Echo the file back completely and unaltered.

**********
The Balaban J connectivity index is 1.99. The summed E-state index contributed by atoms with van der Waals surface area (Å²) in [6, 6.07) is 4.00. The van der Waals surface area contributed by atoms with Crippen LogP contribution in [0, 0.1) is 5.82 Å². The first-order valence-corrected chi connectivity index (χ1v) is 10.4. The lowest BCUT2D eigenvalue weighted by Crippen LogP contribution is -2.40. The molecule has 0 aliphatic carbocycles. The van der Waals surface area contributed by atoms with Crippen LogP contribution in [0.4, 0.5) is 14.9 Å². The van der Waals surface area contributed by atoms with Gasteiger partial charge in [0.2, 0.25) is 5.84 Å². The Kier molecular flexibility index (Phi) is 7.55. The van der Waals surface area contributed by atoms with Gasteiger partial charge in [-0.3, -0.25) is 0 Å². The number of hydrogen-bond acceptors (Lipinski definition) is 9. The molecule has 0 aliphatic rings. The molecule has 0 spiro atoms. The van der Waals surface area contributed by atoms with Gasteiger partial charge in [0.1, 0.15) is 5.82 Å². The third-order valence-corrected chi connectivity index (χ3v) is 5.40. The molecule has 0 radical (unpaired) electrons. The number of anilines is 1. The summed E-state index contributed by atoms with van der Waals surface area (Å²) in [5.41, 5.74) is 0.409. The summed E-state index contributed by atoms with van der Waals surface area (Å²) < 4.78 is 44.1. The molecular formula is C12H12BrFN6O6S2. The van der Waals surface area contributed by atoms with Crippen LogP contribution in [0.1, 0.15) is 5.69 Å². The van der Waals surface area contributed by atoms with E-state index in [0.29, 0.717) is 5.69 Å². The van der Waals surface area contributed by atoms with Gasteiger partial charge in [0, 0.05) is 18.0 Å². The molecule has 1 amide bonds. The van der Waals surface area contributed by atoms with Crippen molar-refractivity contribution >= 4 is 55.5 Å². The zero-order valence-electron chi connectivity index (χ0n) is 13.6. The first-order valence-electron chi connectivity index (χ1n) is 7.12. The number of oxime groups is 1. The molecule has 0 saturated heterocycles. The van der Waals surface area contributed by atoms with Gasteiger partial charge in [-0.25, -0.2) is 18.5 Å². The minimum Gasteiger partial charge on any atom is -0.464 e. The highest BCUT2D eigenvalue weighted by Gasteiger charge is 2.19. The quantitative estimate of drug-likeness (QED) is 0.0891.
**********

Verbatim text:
The Balaban J connectivity index is 1.99. The summed E-state index contributed by atoms with van der Waals surface area (Å²) in [6, 6.07) is 4.00. The van der Waals surface area contributed by atoms with Crippen LogP contribution in [0, 0.1) is 5.82 Å². The first-order valence-corrected chi connectivity index (χ1v) is 10.4. The lowest BCUT2D eigenvalue weighted by Crippen LogP contribution is -2.40. The molecule has 0 aliphatic carbocycles. The van der Waals surface area contributed by atoms with Crippen LogP contribution in [0.4, 0.5) is 14.9 Å². The van der Waals surface area contributed by atoms with Gasteiger partial charge in [0.2, 0.25) is 5.84 Å². The Kier molecular flexibility index (Phi) is 7.55. The van der Waals surface area contributed by atoms with Gasteiger partial charge in [-0.3, -0.25) is 0 Å². The number of hydrogen-bond acceptors (Lipinski definition) is 9. The molecule has 0 aliphatic rings. The molecule has 0 spiro atoms. The van der Waals surface area contributed by atoms with Gasteiger partial charge in [0.1, 0.15) is 5.82 Å². The third-order valence-corrected chi connectivity index (χ3v) is 5.40. The molecule has 0 radical (unpaired) electrons. The number of anilines is 1. The summed E-state index contributed by atoms with van der Waals surface area (Å²) in [5.41, 5.74) is 0.409. The summed E-state index contributed by atoms with van der Waals surface area (Å²) < 4.78 is 44.1. The molecular formula is C12H12BrFN6O6S2. The van der Waals surface area contributed by atoms with Crippen LogP contribution in [0.1, 0.15) is 5.69 Å². The van der Waals surface area contributed by atoms with E-state index in [0.29, 0.717) is 5.69 Å². The van der Waals surface area contributed by atoms with Gasteiger partial charge in [0, 0.05) is 18.0 Å². The molecule has 1 amide bonds. The van der Waals surface area contributed by atoms with Crippen molar-refractivity contribution >= 4 is 55.5 Å². The zero-order valence-electron chi connectivity index (χ0n) is 13.6. The first-order valence-electron chi connectivity index (χ1n) is 7.12. The number of oxime groups is 1. The molecule has 0 saturated heterocycles. The van der Waals surface area contributed by atoms with Gasteiger partial charge in [-0.25, -0.2) is 18.5 Å². The minimum Gasteiger partial charge on any atom is -0.464 e. The highest BCUT2D eigenvalue weighted by Gasteiger charge is 2.19. The quantitative estimate of drug-likeness (QED) is 0.0891.